Happy Building and Code Staff Appreciation Day! If this is your field, then chances are you don’t feel the love every day, so live it up! Celebrate with a department lunch (that way you know you’ll be surrounded by like-minded people) or perhaps wear a smiley badge on all inspections you conduct today. If you don’t work in Building and Code, then today’s an opportunity to show your appreciation to those often overlooked people who ensure your building safety. Consider sending a box of chocolates and a note of thanks to the company or individual who performed your inspection to show you value their work, or at the very least, don’t be grumpy with your inspector today.
Since the origin of Building & Code Staff Day is unclear, it may well be a cry for recognition from within the industry itself – all the more reason to show your support!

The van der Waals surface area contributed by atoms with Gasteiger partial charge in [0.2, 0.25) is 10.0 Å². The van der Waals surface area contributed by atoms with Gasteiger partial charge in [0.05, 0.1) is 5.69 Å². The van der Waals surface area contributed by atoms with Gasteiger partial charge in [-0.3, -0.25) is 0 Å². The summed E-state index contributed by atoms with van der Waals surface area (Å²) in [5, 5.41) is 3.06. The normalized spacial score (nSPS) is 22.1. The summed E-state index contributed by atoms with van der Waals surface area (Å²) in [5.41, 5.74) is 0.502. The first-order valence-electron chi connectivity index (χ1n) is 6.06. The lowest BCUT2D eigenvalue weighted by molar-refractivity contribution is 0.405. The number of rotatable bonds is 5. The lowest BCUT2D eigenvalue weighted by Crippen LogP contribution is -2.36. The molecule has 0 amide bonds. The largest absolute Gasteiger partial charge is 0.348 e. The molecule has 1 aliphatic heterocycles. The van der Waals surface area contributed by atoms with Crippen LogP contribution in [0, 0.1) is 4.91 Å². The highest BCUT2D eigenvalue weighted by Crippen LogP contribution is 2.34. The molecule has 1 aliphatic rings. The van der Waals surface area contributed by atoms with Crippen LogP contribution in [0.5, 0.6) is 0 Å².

Building codes are generally intended to be applied by architects, engineers, constructors and regulators but are also used for various purposes by safety inspectors, environmental scientists, real estate developers, subcontractors, manufacturers of building products and materials, insurance companies, facility managers, tenants, and others. Codes regulating the design and construction of structures where adopted into law. Codes in developed western nations can be quite complex and exhaustive. They began in ancient times and have been developing ever since. In the USA the main codes are the International Commercial or Residential Code [ICC/IRC], electrical codes and plumbing, mechanical codes. Fifty states and the District of Columbia have adopted the I-Codes at the state or jurisdictional level. Other codes may include fire, health, transportation, manufacturing, and other regulations/regulators/testers such as UL; Underwriters Labs. In essence they are minimum standards of design and implementation. Designers use ICC/IRC standards out of substantial reference books during design. Building departments review plans submitted to them before construction, issue permits [or not] and inspectors verify compliance to these standards at the site during construction.